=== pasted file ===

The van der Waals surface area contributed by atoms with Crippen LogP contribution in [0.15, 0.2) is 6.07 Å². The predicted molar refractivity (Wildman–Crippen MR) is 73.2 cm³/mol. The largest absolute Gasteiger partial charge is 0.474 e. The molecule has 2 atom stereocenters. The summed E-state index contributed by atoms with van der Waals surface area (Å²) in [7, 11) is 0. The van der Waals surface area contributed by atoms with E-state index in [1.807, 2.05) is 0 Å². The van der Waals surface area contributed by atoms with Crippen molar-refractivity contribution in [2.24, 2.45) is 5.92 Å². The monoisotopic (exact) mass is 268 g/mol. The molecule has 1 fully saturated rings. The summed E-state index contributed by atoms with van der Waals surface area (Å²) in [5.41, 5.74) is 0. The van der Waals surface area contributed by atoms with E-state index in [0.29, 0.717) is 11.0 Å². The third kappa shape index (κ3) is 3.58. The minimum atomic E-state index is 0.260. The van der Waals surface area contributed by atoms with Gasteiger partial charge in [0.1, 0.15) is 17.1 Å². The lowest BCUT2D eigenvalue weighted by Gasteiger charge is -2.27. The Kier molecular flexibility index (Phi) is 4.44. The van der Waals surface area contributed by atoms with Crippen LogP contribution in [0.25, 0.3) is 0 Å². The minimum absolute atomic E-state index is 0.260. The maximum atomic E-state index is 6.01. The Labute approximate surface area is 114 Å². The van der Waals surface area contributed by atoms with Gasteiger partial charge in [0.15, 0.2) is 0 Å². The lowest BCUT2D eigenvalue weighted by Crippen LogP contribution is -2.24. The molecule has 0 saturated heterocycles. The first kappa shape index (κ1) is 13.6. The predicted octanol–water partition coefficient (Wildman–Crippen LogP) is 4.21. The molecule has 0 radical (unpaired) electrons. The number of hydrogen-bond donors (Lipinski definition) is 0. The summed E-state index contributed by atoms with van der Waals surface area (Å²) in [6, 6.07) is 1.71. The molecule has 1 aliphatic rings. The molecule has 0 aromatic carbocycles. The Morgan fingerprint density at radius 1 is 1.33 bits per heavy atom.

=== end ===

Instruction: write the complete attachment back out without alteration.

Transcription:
The van der Waals surface area contributed by atoms with Crippen LogP contribution in [0.15, 0.2) is 6.07 Å². The predicted molar refractivity (Wildman–Crippen MR) is 73.2 cm³/mol. The largest absolute Gasteiger partial charge is 0.474 e. The molecule has 2 atom stereocenters. The summed E-state index contributed by atoms with van der Waals surface area (Å²) in [7, 11) is 0. The van der Waals surface area contributed by atoms with E-state index in [1.807, 2.05) is 0 Å². The van der Waals surface area contributed by atoms with Crippen molar-refractivity contribution in [2.24, 2.45) is 5.92 Å². The monoisotopic (exact) mass is 268 g/mol. The molecule has 1 fully saturated rings. The summed E-state index contributed by atoms with van der Waals surface area (Å²) in [5.41, 5.74) is 0. The van der Waals surface area contributed by atoms with E-state index in [0.29, 0.717) is 11.0 Å². The third kappa shape index (κ3) is 3.58. The minimum atomic E-state index is 0.260. The van der Waals surface area contributed by atoms with Gasteiger partial charge in [0.1, 0.15) is 17.1 Å². The lowest BCUT2D eigenvalue weighted by Gasteiger charge is -2.27. The Kier molecular flexibility index (Phi) is 4.44. The van der Waals surface area contributed by atoms with Crippen LogP contribution in [0.25, 0.3) is 0 Å². The minimum absolute atomic E-state index is 0.260. The maximum atomic E-state index is 6.01. The Labute approximate surface area is 114 Å². The van der Waals surface area contributed by atoms with Gasteiger partial charge in [0.15, 0.2) is 0 Å². The lowest BCUT2D eigenvalue weighted by Crippen LogP contribution is -2.24. The molecule has 0 saturated heterocycles. The first kappa shape index (κ1) is 13.6. The predicted octanol–water partition coefficient (Wildman–Crippen LogP) is 4.21. The molecule has 0 radical (unpaired) electrons. The number of hydrogen-bond donors (Lipinski definition) is 0. The summed E-state index contributed by atoms with van der Waals surface area (Å²) in [6, 6.07) is 1.71. The molecule has 1 aliphatic rings. The molecule has 0 aromatic carbocycles. The Morgan fingerprint density at radius 1 is 1.33 bits per heavy atom.